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    While I was in a rock band and focused on learning covers, my Martin 000C-16GTE lay in its case untouched for maybe a couple years. When I did check on it I found the top was bowed up around the bridge area. I was shocked, and immediately detuned the strings to take the stress off the bridge. It came back, but I've been playing it with light strings and detuned a half step since.
    Now, reading about humidification, I'm thinking it was lack of humidity rather than strong tension that caused the bow?
    I'll get a couple soundhole humidifiers for them just to be safe.

    Sent from my SM-G970U using Tapatalk
     
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  8. Art VanDelay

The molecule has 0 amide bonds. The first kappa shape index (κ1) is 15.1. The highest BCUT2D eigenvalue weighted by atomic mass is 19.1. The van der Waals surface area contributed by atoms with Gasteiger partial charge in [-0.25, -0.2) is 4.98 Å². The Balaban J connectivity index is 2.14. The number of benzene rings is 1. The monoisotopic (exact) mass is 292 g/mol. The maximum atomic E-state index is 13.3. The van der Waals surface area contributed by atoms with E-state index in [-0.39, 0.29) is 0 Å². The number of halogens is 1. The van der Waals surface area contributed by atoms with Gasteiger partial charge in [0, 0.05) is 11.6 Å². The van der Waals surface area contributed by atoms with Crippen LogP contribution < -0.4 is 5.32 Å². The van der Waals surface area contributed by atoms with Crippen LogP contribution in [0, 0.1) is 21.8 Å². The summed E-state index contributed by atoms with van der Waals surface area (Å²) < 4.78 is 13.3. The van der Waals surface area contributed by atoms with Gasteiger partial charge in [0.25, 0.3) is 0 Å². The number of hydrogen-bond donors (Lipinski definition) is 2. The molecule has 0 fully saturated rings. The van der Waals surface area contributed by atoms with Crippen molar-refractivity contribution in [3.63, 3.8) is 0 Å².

Art VanDelay Tele-Afflicted

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    I was expecting a meme of a pic of guitars soaking in a bathtub of Gatorade or something.
     
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  9. Chunkocaster

    Chunkocaster Poster Extraordinaire

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    In my lounge room in Australia, It averages 50% humidity for most of the year but the air conditioner and fan can still upset things.
     
  10. Chunkocaster

    Chunkocaster Poster Extraordinaire

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    :)

    [​IMG]
     
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  11. Greggorios

    Greggorios Friend of Leo's Silver Supporter